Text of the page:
The Happiness Factor
It’s only natural that adults want children to be happy. Indeed, many of the most popular education reforms of today, stripped of rhetorical flourishes, place children’s happiness on equal footing with their learning.
The pursuit of knowledge may be important, but only if it simultaneously raises student contentment and self-esteem, the thinking goes. Bill Gates wants high schools to be more relevant to kids’ lives, and grants from the Bill and Melinda Gates Foundation have funded change in some schools. Oprah Winfrey featured one such school, a high school where there are no books or lectures, and students work on projects reflecting their interests.
“The Silent Epidemic,” a spring 2006 study by the Gates Foundation, highlights the national problem of high school dropouts and suggests boring schoolwork drives students out of school.
If students were just more confident in their abilities, enjoyed the subject matter and were convinced of the relevance of schoolwork to everyday life — so the story goes — U.S. schools would flourish.
Call this the happiness factor in American education.
No one says schools should bore children to death or purposely make them unhappy. But the happiness factor raises questions: Does it hold the same sway in other countries as it does in the United States? Is the happiness factor related to achievement?
School Reformers, Take Note
For the answers, I looked at data from the 2003 “Trends in International Mathematics and Science Study.” Two conclusions stand out.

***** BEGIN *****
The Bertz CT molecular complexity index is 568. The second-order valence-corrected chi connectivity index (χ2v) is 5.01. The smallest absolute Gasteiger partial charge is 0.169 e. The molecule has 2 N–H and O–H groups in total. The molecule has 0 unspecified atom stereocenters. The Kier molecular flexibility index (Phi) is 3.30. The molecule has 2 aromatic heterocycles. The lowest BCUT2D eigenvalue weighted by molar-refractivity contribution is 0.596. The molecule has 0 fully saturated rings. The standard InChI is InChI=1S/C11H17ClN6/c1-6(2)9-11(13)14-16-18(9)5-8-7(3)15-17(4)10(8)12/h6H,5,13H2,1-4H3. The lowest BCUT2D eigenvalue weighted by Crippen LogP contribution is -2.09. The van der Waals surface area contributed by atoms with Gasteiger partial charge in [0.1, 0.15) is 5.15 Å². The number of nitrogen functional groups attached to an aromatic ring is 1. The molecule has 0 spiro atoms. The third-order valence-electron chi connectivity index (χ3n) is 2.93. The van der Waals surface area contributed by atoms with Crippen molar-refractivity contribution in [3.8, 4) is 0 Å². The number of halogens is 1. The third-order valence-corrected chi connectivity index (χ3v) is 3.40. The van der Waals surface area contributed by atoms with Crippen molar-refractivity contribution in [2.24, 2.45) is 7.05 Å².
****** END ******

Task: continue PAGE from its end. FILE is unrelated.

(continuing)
First, countries vary on indices of happiness; in many other countries, the happiness of children seems to take a backseat to learning.
The second conclusion is surprising. National indices of student happiness are inversely related to achievement in mathematics. That is, countries with more confident students who enjoy the subject matter — and with teachers who strive to make mathematics relevant to students’ daily lives — do not do as well as countries that rank lower on indices of confidence, enjoyment and relevance.
Let’s examine enjoyment. Do students who say they enjoy math actually know more math?
Of the 10 countries with the highest percentage of eighth-graders saying they like math, not one country’s score is above the international average. Yet the countries in the bottom 10 of this list — from Sweden to Japan to the Netherlands — all score above the international average.
I’m not arguing that student happiness causes low achievement — correlations do not prove causality. But school reformers should take note: The intuitive appeal of the idea that making students happier results in better education should be held in abeyance. Happiness is not everything, and good results will not automatically follow contented students.
To read more about student engagement, download the article Fun Versus Content: Does trying to appeal to students lead to lower expectations?
Confidence vs. test scores
Eighth-grade students in the United States and Singapore were asked whether they agreed with the statement: “I usually do well in mathematics.” About two in five U.S. students “agreed a lot” with the statement, compared with less than one in five Singapore students. Yet looking at the average scores listed in the “Trends in International Mathematics and Science Study” tells a different story. While the most confident U.S. student averaged 541, the most confident Singapore student scored 642. In fact, even the least confident Singapore students — the 12% who “disagreed a lot” with the notion they do well in math — averaged higher scores than the most confident U.S. students.
Source: TIMSS 2003 Userguide, nces.ed.gov/timss
U.S. versus Japan
“We live in transitional times. We’re moving from an industrial to an informational economy. We need what I call the three Cs: critical thinking, creativity and continuous learning,” says Art Levine, president of the Woodrow Wilson Foundation and former president at Teachers College, Columbia University. “In Japan, they’re not teaching relevant mathematics.”